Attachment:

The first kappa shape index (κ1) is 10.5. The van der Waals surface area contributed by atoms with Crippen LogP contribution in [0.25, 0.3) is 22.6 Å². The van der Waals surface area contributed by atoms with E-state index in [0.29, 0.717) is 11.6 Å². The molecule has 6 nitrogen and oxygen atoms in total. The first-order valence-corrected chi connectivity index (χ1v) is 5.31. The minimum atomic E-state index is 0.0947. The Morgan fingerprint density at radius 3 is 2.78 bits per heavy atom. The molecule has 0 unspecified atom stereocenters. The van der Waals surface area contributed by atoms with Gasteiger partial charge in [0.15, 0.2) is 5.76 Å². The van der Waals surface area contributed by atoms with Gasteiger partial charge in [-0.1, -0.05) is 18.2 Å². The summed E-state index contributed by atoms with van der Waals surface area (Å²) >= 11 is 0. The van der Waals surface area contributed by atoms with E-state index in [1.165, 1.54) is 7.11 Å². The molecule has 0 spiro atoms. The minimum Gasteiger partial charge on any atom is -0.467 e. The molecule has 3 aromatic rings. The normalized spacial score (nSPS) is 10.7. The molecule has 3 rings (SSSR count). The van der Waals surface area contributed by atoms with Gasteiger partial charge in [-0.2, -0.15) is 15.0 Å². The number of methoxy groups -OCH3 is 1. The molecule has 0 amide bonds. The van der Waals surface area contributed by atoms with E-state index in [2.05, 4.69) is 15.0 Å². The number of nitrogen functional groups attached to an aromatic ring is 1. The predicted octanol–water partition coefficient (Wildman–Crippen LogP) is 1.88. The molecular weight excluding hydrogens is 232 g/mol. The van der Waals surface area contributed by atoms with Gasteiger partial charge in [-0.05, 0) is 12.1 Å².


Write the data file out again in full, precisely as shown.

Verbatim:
The first kappa shape index (κ1) is 10.5. The van der Waals surface area contributed by atoms with Crippen LogP contribution in [0.25, 0.3) is 22.6 Å². The van der Waals surface area contributed by atoms with E-state index in [0.29, 0.717) is 11.6 Å². The molecule has 6 nitrogen and oxygen atoms in total. The first-order valence-corrected chi connectivity index (χ1v) is 5.31. The minimum atomic E-state index is 0.0947. The Morgan fingerprint density at radius 3 is 2.78 bits per heavy atom. The molecule has 0 unspecified atom stereocenters. The van der Waals surface area contributed by atoms with Gasteiger partial charge in [0.15, 0.2) is 5.76 Å². The van der Waals surface area contributed by atoms with Gasteiger partial charge in [-0.1, -0.05) is 18.2 Å². The summed E-state index contributed by atoms with van der Waals surface area (Å²) >= 11 is 0. The van der Waals surface area contributed by atoms with E-state index in [1.165, 1.54) is 7.11 Å². The molecule has 0 spiro atoms. The minimum Gasteiger partial charge on any atom is -0.467 e. The molecule has 3 aromatic rings. The normalized spacial score (nSPS) is 10.7. The molecule has 3 rings (SSSR count). The van der Waals surface area contributed by atoms with Gasteiger partial charge in [-0.2, -0.15) is 15.0 Å². The number of methoxy groups -OCH3 is 1. The molecule has 0 amide bonds. The van der Waals surface area contributed by atoms with E-state index in [2.05, 4.69) is 15.0 Å². The number of nitrogen functional groups attached to an aromatic ring is 1. The predicted octanol–water partition coefficient (Wildman–Crippen LogP) is 1.88. The molecular weight excluding hydrogens is 232 g/mol. The van der Waals surface area contributed by atoms with Gasteiger partial charge in [-0.05, 0) is 12.1 Å².